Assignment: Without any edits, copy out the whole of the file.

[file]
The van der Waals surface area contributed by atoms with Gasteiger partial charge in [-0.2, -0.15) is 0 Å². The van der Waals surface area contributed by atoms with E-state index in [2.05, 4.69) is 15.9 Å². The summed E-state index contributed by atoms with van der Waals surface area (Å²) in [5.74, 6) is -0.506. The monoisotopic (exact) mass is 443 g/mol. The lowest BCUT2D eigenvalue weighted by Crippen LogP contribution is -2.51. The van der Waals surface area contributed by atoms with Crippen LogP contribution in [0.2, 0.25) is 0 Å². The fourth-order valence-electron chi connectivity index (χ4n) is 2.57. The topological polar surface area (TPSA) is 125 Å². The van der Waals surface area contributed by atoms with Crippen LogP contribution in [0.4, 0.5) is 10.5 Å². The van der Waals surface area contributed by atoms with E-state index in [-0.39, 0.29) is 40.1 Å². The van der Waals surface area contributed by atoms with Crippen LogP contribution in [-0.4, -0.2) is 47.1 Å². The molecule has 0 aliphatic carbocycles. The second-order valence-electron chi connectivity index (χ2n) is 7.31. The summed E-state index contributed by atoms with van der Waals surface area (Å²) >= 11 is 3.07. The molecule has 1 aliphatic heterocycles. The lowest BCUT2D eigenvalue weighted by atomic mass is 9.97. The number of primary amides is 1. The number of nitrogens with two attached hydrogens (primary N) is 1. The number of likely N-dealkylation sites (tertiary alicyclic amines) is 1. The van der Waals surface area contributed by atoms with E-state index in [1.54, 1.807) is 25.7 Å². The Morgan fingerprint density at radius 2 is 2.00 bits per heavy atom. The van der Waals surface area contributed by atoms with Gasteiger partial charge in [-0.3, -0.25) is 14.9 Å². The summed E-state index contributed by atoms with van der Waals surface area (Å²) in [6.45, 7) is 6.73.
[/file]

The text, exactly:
The van der Waals surface area contributed by atoms with Gasteiger partial charge in [-0.2, -0.15) is 0 Å². The van der Waals surface area contributed by atoms with E-state index in [2.05, 4.69) is 15.9 Å². The summed E-state index contributed by atoms with van der Waals surface area (Å²) in [5.74, 6) is -0.506. The monoisotopic (exact) mass is 443 g/mol. The lowest BCUT2D eigenvalue weighted by Crippen LogP contribution is -2.51. The van der Waals surface area contributed by atoms with Crippen LogP contribution in [0.2, 0.25) is 0 Å². The fourth-order valence-electron chi connectivity index (χ4n) is 2.57. The topological polar surface area (TPSA) is 125 Å². The van der Waals surface area contributed by atoms with Crippen LogP contribution in [0.4, 0.5) is 10.5 Å². The van der Waals surface area contributed by atoms with E-state index in [-0.39, 0.29) is 40.1 Å². The van der Waals surface area contributed by atoms with Crippen LogP contribution in [-0.4, -0.2) is 47.1 Å². The molecule has 0 aliphatic carbocycles. The second-order valence-electron chi connectivity index (χ2n) is 7.31. The summed E-state index contributed by atoms with van der Waals surface area (Å²) >= 11 is 3.07. The molecule has 1 aliphatic heterocycles. The lowest BCUT2D eigenvalue weighted by atomic mass is 9.97. The number of primary amides is 1. The number of nitrogens with two attached hydrogens (primary N) is 1. The number of likely N-dealkylation sites (tertiary alicyclic amines) is 1. The van der Waals surface area contributed by atoms with E-state index in [1.54, 1.807) is 25.7 Å². The Morgan fingerprint density at radius 2 is 2.00 bits per heavy atom. The van der Waals surface area contributed by atoms with Gasteiger partial charge in [-0.3, -0.25) is 14.9 Å². The summed E-state index contributed by atoms with van der Waals surface area (Å²) in [6.45, 7) is 6.73.